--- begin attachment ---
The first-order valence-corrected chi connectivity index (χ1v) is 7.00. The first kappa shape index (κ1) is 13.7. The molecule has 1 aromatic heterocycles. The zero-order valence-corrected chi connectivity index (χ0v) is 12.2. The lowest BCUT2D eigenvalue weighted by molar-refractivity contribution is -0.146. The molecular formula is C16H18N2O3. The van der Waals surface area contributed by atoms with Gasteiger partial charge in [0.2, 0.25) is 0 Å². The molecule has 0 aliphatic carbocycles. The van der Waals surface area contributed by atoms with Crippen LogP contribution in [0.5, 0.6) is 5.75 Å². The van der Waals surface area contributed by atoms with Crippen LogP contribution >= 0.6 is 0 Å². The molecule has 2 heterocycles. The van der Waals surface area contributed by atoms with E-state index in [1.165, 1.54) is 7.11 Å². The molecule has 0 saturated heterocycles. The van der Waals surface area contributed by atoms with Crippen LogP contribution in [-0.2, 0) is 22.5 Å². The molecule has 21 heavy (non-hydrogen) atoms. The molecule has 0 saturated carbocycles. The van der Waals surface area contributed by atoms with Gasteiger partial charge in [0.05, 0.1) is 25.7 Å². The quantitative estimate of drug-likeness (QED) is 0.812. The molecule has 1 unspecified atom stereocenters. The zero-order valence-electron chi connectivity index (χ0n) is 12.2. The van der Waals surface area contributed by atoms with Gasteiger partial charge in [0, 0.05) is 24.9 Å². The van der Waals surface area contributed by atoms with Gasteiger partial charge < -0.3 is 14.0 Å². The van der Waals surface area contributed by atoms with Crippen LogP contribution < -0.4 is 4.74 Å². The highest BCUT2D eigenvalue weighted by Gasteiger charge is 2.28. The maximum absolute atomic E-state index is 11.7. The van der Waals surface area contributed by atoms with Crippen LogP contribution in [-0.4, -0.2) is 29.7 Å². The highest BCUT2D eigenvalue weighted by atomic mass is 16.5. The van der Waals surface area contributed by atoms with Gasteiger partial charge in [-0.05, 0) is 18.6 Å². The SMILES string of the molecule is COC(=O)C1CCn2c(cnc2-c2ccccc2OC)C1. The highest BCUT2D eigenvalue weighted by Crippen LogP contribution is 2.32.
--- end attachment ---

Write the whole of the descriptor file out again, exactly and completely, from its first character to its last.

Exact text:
The first-order valence-corrected chi connectivity index (χ1v) is 7.00. The first kappa shape index (κ1) is 13.7. The molecule has 1 aromatic heterocycles. The zero-order valence-corrected chi connectivity index (χ0v) is 12.2. The lowest BCUT2D eigenvalue weighted by molar-refractivity contribution is -0.146. The molecular formula is C16H18N2O3. The van der Waals surface area contributed by atoms with Gasteiger partial charge in [0.2, 0.25) is 0 Å². The molecule has 0 aliphatic carbocycles. The van der Waals surface area contributed by atoms with Crippen LogP contribution in [0.5, 0.6) is 5.75 Å². The van der Waals surface area contributed by atoms with Crippen LogP contribution >= 0.6 is 0 Å². The molecule has 2 heterocycles. The van der Waals surface area contributed by atoms with E-state index in [1.165, 1.54) is 7.11 Å². The molecule has 0 saturated heterocycles. The van der Waals surface area contributed by atoms with Crippen LogP contribution in [-0.2, 0) is 22.5 Å². The molecule has 21 heavy (non-hydrogen) atoms. The molecule has 0 saturated carbocycles. The van der Waals surface area contributed by atoms with Gasteiger partial charge in [0.05, 0.1) is 25.7 Å². The quantitative estimate of drug-likeness (QED) is 0.812. The molecule has 1 unspecified atom stereocenters. The zero-order valence-electron chi connectivity index (χ0n) is 12.2. The van der Waals surface area contributed by atoms with Gasteiger partial charge in [0, 0.05) is 24.9 Å². The van der Waals surface area contributed by atoms with Gasteiger partial charge < -0.3 is 14.0 Å². The van der Waals surface area contributed by atoms with Crippen LogP contribution < -0.4 is 4.74 Å². The highest BCUT2D eigenvalue weighted by Gasteiger charge is 2.28. The maximum absolute atomic E-state index is 11.7. The van der Waals surface area contributed by atoms with Crippen LogP contribution in [-0.4, -0.2) is 29.7 Å². The highest BCUT2D eigenvalue weighted by atomic mass is 16.5. The van der Waals surface area contributed by atoms with Gasteiger partial charge in [-0.05, 0) is 18.6 Å². The SMILES string of the molecule is COC(=O)C1CCn2c(cnc2-c2ccccc2OC)C1. The highest BCUT2D eigenvalue weighted by Crippen LogP contribution is 2.32.